The Tie That Binds by Kent Haruf

The first book I read from Kent Haruf was his last. “Our Souls at Night” swept me away with its quietude and I expected nothing less from the next book I was recommended, which was “The Tie That Binds.”

This novel is similar in its quietude but there is a certain bleak beauty to it. The story begins with 80-year-old Edith Goodnough being accused of murder and lying in the hospital. But we don’t know any of the background till the narrator, Sanders Roscoe, steps in.

“Most of what I’m going to tell you, I know. The rest of it, I believe.”

Roscoe’s story takes us far back to the vestiges of the 19th century, to the fictional town of Holt in rural Colorado. He tells us of incidents that span the course of nearly a 100 years, which shaped Edith’s life. Sanders Roscoe was Edith’s neighbour and there was a time when his father courted her and even asked her to marry him. But Edith, bound by a strong sense of duty, decided to take care of her father, Roy Goodnough, an extremely obnoxious and tortured man. Later, Roscoe’s father passes away, Edith’s brother, Lyman, who was living a peripatetic life returns home to live with his sister, and Roscoe is now married.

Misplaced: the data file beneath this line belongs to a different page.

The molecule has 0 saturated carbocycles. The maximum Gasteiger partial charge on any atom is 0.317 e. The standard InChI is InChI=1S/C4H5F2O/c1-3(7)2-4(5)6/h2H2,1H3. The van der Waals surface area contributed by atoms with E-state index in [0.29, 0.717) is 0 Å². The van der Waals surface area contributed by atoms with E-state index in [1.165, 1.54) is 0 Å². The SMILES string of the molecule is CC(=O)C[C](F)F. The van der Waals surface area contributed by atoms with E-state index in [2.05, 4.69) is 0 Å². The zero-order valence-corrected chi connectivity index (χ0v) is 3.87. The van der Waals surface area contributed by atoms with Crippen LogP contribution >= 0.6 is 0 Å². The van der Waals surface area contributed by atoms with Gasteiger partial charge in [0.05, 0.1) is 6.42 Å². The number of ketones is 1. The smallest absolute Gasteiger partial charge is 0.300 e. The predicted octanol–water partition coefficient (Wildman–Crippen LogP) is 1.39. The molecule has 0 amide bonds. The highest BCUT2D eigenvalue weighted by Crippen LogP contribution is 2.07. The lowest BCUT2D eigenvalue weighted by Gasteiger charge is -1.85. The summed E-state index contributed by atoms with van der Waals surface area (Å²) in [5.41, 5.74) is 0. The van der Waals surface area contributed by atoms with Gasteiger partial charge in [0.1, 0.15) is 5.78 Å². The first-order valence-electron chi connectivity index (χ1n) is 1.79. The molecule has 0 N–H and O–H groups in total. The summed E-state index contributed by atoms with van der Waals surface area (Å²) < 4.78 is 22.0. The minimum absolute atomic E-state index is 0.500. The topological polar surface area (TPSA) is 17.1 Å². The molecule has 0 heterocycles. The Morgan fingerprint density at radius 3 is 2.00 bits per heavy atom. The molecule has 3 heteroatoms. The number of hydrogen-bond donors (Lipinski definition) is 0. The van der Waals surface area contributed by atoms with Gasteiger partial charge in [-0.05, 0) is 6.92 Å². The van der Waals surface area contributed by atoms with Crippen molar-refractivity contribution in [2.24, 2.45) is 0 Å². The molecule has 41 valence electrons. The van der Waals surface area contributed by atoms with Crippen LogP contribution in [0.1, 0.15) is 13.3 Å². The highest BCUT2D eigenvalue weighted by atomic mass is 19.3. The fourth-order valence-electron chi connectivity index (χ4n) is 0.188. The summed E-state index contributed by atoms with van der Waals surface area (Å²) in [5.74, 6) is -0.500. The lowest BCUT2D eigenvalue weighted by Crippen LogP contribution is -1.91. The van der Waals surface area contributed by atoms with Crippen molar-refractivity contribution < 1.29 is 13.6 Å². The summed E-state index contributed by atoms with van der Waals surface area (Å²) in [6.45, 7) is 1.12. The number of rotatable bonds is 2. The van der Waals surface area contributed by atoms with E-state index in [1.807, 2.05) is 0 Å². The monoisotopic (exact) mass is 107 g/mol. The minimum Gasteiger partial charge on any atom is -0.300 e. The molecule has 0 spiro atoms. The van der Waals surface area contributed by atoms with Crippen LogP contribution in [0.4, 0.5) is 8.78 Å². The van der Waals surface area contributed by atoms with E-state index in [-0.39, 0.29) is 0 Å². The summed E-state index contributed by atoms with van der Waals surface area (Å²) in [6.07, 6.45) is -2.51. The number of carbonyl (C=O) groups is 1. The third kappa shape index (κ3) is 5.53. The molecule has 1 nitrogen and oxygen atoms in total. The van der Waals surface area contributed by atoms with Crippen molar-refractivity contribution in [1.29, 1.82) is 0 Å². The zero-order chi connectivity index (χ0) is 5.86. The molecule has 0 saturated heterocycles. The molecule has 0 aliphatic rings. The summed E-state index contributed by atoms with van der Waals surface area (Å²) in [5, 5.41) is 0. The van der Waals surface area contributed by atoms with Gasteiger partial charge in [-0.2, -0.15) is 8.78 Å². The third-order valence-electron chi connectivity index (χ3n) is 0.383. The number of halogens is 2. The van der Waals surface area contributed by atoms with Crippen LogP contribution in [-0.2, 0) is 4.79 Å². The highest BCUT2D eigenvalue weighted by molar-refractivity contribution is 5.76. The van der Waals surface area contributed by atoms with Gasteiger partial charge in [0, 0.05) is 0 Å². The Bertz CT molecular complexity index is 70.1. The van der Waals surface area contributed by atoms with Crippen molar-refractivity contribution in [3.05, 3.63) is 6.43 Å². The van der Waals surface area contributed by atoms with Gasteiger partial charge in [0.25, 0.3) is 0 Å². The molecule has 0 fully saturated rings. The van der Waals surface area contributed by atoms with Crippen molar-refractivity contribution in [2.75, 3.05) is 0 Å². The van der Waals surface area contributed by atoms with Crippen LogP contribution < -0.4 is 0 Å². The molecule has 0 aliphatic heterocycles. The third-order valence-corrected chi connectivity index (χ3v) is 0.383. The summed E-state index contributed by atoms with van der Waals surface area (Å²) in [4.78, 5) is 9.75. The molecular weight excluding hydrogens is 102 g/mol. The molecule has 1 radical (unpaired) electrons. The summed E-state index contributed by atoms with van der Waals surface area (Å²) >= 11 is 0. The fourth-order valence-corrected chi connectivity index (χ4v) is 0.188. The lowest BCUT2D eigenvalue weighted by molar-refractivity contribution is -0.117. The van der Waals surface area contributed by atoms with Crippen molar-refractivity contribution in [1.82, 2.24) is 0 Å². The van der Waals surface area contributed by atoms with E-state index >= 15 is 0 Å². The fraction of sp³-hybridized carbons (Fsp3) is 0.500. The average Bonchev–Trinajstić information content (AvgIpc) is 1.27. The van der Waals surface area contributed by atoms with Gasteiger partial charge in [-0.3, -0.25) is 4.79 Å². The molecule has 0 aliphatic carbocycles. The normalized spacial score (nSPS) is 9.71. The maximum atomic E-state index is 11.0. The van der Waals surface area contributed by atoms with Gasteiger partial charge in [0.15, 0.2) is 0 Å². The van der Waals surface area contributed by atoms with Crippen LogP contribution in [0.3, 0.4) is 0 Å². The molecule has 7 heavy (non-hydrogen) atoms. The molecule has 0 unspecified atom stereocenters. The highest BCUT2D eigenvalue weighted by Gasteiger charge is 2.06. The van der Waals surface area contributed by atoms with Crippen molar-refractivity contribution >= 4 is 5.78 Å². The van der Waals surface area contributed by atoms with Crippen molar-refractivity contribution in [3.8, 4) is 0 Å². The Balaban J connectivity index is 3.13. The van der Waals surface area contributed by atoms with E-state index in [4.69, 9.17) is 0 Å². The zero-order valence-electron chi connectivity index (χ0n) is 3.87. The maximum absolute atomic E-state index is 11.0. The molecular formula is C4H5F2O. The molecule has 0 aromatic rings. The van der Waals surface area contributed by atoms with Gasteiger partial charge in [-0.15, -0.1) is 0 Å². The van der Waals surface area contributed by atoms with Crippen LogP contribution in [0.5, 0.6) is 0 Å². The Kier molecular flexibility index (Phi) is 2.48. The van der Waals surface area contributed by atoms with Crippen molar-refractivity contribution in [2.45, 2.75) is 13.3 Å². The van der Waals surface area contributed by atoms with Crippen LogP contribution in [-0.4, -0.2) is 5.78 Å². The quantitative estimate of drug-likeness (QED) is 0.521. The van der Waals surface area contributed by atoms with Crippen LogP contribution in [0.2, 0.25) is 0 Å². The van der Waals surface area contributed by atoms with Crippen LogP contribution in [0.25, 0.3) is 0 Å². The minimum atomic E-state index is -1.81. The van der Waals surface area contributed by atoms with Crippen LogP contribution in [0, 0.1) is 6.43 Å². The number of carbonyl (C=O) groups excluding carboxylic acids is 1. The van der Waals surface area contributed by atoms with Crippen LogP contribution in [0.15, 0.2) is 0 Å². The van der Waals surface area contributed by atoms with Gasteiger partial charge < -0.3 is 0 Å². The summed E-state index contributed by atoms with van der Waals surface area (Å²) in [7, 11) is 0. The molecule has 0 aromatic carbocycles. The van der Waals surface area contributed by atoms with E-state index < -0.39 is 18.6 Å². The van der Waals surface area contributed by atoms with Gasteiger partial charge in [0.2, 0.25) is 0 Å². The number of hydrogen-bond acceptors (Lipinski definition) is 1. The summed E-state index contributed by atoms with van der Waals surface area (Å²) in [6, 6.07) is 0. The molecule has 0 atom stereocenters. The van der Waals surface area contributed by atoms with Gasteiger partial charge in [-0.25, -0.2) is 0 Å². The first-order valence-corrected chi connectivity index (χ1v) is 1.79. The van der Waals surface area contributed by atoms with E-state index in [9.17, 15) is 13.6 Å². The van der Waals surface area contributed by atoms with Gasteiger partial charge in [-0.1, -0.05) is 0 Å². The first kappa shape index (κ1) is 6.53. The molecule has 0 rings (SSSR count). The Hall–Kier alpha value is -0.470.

As we can see, the changes unfold slowly but surely and yet, through it all there is one constant – Edith. Her life is tied to the farm, to the countryside, and to her home. She neither marries nor dates anyone. After her father, it’s her brother that she takes care of. Roscoe’s elaborate narrative sets the scene, and retells incidents that give us an understanding of why Edith and Lyman turn out the way they are.

“The Tie That Binds” is ultimately about relationships and community, a theme that can be seen in “Our Souls at Night” as well. But unlike in the latter, here the landscape melds seamlessly into the story and is almost like another character. The vast farmlands, evocatively described by Roscoe, is redolent with the sights and sounds of rural America.

“The sun speckled through the straw weave of their hats, and they could hear the horses stamping and rattling their harness. Lyman lay between Edith and John Roscoe; the wet back of his shirt and overalls was caked now with sand. They could smell the cut wheat, dusty and heavy in the air, and the sharp green smell of the sagebrush across the fence line in the native pasture that belonged then to the Roscoes and still does.”

Haruf is, no doubt, now one of my favourite authors. I can’t wait to return to Holt and lose myself in the story of yet another family there again.

Image Credit: Penguin Randomhouse

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